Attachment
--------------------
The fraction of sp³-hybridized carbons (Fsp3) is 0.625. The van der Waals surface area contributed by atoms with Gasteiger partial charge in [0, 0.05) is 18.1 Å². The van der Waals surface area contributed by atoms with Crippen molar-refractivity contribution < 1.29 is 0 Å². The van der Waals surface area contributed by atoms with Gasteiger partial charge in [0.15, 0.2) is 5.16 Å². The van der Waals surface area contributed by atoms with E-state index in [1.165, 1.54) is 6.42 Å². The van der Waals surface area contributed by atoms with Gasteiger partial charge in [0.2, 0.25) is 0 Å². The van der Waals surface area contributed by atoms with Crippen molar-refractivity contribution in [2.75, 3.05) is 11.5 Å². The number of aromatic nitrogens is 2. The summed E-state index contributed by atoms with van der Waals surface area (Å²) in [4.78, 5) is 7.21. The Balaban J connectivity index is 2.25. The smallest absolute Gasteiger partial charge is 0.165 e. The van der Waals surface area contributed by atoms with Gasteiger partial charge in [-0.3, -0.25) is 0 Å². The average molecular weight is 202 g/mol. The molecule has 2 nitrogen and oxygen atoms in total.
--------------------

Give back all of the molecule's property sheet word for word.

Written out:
The fraction of sp³-hybridized carbons (Fsp3) is 0.625. The van der Waals surface area contributed by atoms with Gasteiger partial charge in [0, 0.05) is 18.1 Å². The van der Waals surface area contributed by atoms with Crippen molar-refractivity contribution < 1.29 is 0 Å². The van der Waals surface area contributed by atoms with Gasteiger partial charge in [0.15, 0.2) is 5.16 Å². The van der Waals surface area contributed by atoms with E-state index in [1.165, 1.54) is 6.42 Å². The van der Waals surface area contributed by atoms with Gasteiger partial charge in [0.2, 0.25) is 0 Å². The van der Waals surface area contributed by atoms with Crippen molar-refractivity contribution in [2.75, 3.05) is 11.5 Å². The number of aromatic nitrogens is 2. The summed E-state index contributed by atoms with van der Waals surface area (Å²) in [4.78, 5) is 7.21. The Balaban J connectivity index is 2.25. The smallest absolute Gasteiger partial charge is 0.165 e. The van der Waals surface area contributed by atoms with Gasteiger partial charge in [-0.3, -0.25) is 0 Å². The average molecular weight is 202 g/mol. The molecule has 2 nitrogen and oxygen atoms in total.